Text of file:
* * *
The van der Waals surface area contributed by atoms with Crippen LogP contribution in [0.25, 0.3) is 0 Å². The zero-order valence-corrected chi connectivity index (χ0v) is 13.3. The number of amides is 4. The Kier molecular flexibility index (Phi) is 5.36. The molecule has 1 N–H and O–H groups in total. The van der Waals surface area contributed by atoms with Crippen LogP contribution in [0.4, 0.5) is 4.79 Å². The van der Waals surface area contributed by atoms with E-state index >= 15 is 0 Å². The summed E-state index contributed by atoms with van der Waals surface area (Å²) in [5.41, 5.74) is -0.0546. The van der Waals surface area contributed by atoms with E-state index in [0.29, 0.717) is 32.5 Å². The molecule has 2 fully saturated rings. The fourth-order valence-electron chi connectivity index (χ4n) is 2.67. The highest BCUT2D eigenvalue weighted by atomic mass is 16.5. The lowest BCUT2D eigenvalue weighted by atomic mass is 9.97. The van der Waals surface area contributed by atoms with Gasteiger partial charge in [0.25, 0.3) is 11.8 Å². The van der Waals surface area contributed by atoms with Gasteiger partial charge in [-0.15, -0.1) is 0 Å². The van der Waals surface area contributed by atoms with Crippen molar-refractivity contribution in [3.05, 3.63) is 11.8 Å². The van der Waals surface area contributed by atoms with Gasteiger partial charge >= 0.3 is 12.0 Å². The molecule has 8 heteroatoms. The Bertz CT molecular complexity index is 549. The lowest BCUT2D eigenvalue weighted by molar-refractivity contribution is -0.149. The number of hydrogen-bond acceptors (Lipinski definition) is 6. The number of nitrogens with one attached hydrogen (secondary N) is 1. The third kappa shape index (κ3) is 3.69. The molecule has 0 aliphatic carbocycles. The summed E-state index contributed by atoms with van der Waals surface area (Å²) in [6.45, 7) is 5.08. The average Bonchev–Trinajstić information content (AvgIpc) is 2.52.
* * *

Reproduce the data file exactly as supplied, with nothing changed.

The van der Waals surface area contributed by atoms with Crippen LogP contribution in [0.25, 0.3) is 0 Å². The zero-order valence-corrected chi connectivity index (χ0v) is 13.3. The number of amides is 4. The Kier molecular flexibility index (Phi) is 5.36. The molecule has 1 N–H and O–H groups in total. The van der Waals surface area contributed by atoms with Crippen LogP contribution in [0.4, 0.5) is 4.79 Å². The van der Waals surface area contributed by atoms with E-state index >= 15 is 0 Å². The summed E-state index contributed by atoms with van der Waals surface area (Å²) in [5.41, 5.74) is -0.0546. The van der Waals surface area contributed by atoms with E-state index in [0.29, 0.717) is 32.5 Å². The molecule has 2 fully saturated rings. The fourth-order valence-electron chi connectivity index (χ4n) is 2.67. The highest BCUT2D eigenvalue weighted by atomic mass is 16.5. The lowest BCUT2D eigenvalue weighted by atomic mass is 9.97. The van der Waals surface area contributed by atoms with Gasteiger partial charge in [0.25, 0.3) is 11.8 Å². The van der Waals surface area contributed by atoms with Gasteiger partial charge in [-0.15, -0.1) is 0 Å². The van der Waals surface area contributed by atoms with Crippen molar-refractivity contribution in [3.05, 3.63) is 11.8 Å². The van der Waals surface area contributed by atoms with Gasteiger partial charge >= 0.3 is 12.0 Å². The molecule has 8 heteroatoms. The Bertz CT molecular complexity index is 549. The lowest BCUT2D eigenvalue weighted by molar-refractivity contribution is -0.149. The number of hydrogen-bond acceptors (Lipinski definition) is 6. The number of nitrogens with one attached hydrogen (secondary N) is 1. The third kappa shape index (κ3) is 3.69. The molecule has 0 aliphatic carbocycles. The summed E-state index contributed by atoms with van der Waals surface area (Å²) in [6.45, 7) is 5.08. The average Bonchev–Trinajstić information content (AvgIpc) is 2.52.